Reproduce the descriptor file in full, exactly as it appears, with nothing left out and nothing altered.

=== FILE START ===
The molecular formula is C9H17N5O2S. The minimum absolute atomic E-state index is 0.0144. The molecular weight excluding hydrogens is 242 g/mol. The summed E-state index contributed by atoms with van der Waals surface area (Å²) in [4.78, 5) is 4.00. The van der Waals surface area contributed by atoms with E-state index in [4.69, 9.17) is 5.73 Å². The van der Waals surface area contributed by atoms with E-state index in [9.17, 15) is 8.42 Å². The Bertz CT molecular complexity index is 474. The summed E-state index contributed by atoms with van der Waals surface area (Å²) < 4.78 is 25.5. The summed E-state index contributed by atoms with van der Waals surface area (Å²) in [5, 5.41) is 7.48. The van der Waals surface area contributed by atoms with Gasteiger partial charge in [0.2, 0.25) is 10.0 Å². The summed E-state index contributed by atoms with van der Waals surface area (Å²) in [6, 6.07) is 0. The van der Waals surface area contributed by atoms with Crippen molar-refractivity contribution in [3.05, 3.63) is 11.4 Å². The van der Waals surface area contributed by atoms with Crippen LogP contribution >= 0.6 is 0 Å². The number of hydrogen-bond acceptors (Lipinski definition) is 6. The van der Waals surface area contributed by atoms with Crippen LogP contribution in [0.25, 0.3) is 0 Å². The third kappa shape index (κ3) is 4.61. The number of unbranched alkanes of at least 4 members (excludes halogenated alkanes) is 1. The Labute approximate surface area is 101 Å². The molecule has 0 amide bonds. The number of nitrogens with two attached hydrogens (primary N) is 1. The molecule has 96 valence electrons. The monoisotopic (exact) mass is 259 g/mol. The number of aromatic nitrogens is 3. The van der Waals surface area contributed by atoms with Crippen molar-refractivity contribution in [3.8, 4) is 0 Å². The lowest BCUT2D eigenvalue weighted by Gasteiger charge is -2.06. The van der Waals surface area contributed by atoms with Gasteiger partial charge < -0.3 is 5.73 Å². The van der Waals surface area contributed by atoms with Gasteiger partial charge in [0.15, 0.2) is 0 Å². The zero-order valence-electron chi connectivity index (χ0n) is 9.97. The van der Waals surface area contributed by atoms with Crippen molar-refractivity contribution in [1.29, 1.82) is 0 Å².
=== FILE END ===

The molecular formula is C9H17N5O2S. The minimum absolute atomic E-state index is 0.0144. The molecular weight excluding hydrogens is 242 g/mol. The summed E-state index contributed by atoms with van der Waals surface area (Å²) in [4.78, 5) is 4.00. The van der Waals surface area contributed by atoms with E-state index in [4.69, 9.17) is 5.73 Å². The van der Waals surface area contributed by atoms with E-state index in [9.17, 15) is 8.42 Å². The Bertz CT molecular complexity index is 474. The summed E-state index contributed by atoms with van der Waals surface area (Å²) < 4.78 is 25.5. The summed E-state index contributed by atoms with van der Waals surface area (Å²) in [5, 5.41) is 7.48. The van der Waals surface area contributed by atoms with Gasteiger partial charge in [0.2, 0.25) is 10.0 Å². The summed E-state index contributed by atoms with van der Waals surface area (Å²) in [6, 6.07) is 0. The van der Waals surface area contributed by atoms with Crippen molar-refractivity contribution in [3.05, 3.63) is 11.4 Å². The van der Waals surface area contributed by atoms with Crippen LogP contribution >= 0.6 is 0 Å². The number of hydrogen-bond acceptors (Lipinski definition) is 6. The van der Waals surface area contributed by atoms with Crippen LogP contribution in [0.25, 0.3) is 0 Å². The third kappa shape index (κ3) is 4.61. The number of unbranched alkanes of at least 4 members (excludes halogenated alkanes) is 1. The Labute approximate surface area is 101 Å². The molecule has 0 amide bonds. The number of nitrogens with two attached hydrogens (primary N) is 1. The molecule has 96 valence electrons. The monoisotopic (exact) mass is 259 g/mol. The number of aromatic nitrogens is 3. The van der Waals surface area contributed by atoms with Crippen molar-refractivity contribution in [3.8, 4) is 0 Å². The lowest BCUT2D eigenvalue weighted by Gasteiger charge is -2.06. The van der Waals surface area contributed by atoms with Gasteiger partial charge < -0.3 is 5.73 Å². The van der Waals surface area contributed by atoms with Gasteiger partial charge in [0.15, 0.2) is 0 Å². The zero-order valence-electron chi connectivity index (χ0n) is 9.97. The van der Waals surface area contributed by atoms with Crippen molar-refractivity contribution in [1.29, 1.82) is 0 Å².